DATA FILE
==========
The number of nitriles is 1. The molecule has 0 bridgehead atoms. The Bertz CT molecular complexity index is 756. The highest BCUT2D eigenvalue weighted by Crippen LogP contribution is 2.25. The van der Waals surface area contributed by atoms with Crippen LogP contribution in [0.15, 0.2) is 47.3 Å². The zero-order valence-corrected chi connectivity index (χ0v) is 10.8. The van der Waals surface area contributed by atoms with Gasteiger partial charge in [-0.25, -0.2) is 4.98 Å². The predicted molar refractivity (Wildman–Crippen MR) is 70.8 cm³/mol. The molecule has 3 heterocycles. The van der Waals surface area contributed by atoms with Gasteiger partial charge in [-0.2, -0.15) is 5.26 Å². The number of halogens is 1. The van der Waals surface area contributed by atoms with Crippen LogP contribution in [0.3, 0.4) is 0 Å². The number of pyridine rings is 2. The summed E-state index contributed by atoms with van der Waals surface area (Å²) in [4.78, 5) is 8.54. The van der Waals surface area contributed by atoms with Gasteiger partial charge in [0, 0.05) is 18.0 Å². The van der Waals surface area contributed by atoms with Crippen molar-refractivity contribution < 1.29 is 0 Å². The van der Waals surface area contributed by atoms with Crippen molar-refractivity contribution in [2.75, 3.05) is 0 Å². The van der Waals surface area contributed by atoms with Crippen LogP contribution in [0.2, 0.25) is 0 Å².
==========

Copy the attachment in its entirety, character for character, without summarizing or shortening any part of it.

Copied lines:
The number of nitriles is 1. The molecule has 0 bridgehead atoms. The Bertz CT molecular complexity index is 756. The highest BCUT2D eigenvalue weighted by Crippen LogP contribution is 2.25. The van der Waals surface area contributed by atoms with Crippen LogP contribution in [0.15, 0.2) is 47.3 Å². The zero-order valence-corrected chi connectivity index (χ0v) is 10.8. The van der Waals surface area contributed by atoms with Gasteiger partial charge in [-0.25, -0.2) is 4.98 Å². The predicted molar refractivity (Wildman–Crippen MR) is 70.8 cm³/mol. The molecule has 3 heterocycles. The van der Waals surface area contributed by atoms with Gasteiger partial charge in [-0.2, -0.15) is 5.26 Å². The number of halogens is 1. The van der Waals surface area contributed by atoms with Crippen LogP contribution in [0.3, 0.4) is 0 Å². The number of pyridine rings is 2. The summed E-state index contributed by atoms with van der Waals surface area (Å²) in [4.78, 5) is 8.54. The van der Waals surface area contributed by atoms with Gasteiger partial charge in [0, 0.05) is 18.0 Å². The van der Waals surface area contributed by atoms with Crippen molar-refractivity contribution < 1.29 is 0 Å². The van der Waals surface area contributed by atoms with Crippen molar-refractivity contribution in [2.75, 3.05) is 0 Å². The van der Waals surface area contributed by atoms with Crippen LogP contribution in [0.2, 0.25) is 0 Å².